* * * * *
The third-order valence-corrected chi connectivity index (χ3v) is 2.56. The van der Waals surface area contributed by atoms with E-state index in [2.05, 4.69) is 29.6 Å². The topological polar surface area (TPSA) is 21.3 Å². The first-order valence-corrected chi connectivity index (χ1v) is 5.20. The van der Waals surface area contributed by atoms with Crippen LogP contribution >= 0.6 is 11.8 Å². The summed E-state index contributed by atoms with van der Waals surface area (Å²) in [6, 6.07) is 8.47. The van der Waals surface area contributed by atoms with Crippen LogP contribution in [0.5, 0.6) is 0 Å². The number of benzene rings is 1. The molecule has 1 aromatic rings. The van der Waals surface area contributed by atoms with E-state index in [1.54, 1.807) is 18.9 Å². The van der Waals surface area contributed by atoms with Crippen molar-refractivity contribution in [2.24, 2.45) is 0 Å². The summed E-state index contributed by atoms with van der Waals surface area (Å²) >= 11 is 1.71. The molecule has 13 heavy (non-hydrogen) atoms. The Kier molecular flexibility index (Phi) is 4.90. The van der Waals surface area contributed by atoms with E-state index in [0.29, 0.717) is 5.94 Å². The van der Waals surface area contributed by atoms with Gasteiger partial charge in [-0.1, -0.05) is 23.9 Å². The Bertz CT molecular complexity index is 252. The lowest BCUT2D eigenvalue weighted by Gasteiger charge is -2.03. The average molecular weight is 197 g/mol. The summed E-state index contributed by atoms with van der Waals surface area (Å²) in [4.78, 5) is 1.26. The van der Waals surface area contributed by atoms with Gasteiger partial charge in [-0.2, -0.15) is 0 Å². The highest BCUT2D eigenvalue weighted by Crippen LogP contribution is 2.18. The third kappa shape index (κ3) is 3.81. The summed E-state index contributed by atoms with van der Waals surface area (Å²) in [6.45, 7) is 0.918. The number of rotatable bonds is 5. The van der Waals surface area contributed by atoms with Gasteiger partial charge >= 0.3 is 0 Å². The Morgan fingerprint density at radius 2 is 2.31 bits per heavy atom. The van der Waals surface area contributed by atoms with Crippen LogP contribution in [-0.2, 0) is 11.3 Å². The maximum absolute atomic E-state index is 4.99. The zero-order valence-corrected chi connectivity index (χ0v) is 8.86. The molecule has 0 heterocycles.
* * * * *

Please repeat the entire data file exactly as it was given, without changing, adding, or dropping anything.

The third-order valence-corrected chi connectivity index (χ3v) is 2.56. The van der Waals surface area contributed by atoms with E-state index in [2.05, 4.69) is 29.6 Å². The topological polar surface area (TPSA) is 21.3 Å². The first-order valence-corrected chi connectivity index (χ1v) is 5.20. The van der Waals surface area contributed by atoms with Crippen LogP contribution >= 0.6 is 11.8 Å². The summed E-state index contributed by atoms with van der Waals surface area (Å²) in [6, 6.07) is 8.47. The van der Waals surface area contributed by atoms with Crippen LogP contribution in [0.5, 0.6) is 0 Å². The number of benzene rings is 1. The molecule has 1 aromatic rings. The van der Waals surface area contributed by atoms with E-state index in [1.54, 1.807) is 18.9 Å². The van der Waals surface area contributed by atoms with Crippen molar-refractivity contribution in [2.24, 2.45) is 0 Å². The summed E-state index contributed by atoms with van der Waals surface area (Å²) >= 11 is 1.71. The molecule has 13 heavy (non-hydrogen) atoms. The Kier molecular flexibility index (Phi) is 4.90. The van der Waals surface area contributed by atoms with E-state index in [0.29, 0.717) is 5.94 Å². The van der Waals surface area contributed by atoms with Gasteiger partial charge in [-0.1, -0.05) is 23.9 Å². The Bertz CT molecular complexity index is 252. The lowest BCUT2D eigenvalue weighted by Gasteiger charge is -2.03. The average molecular weight is 197 g/mol. The summed E-state index contributed by atoms with van der Waals surface area (Å²) in [4.78, 5) is 1.26. The van der Waals surface area contributed by atoms with Gasteiger partial charge in [-0.2, -0.15) is 0 Å². The highest BCUT2D eigenvalue weighted by Crippen LogP contribution is 2.18. The third kappa shape index (κ3) is 3.81. The summed E-state index contributed by atoms with van der Waals surface area (Å²) in [6.45, 7) is 0.918. The number of rotatable bonds is 5. The van der Waals surface area contributed by atoms with Gasteiger partial charge >= 0.3 is 0 Å². The Morgan fingerprint density at radius 2 is 2.31 bits per heavy atom. The van der Waals surface area contributed by atoms with Crippen LogP contribution in [-0.2, 0) is 11.3 Å². The maximum absolute atomic E-state index is 4.99. The zero-order valence-corrected chi connectivity index (χ0v) is 8.86. The molecule has 0 heterocycles.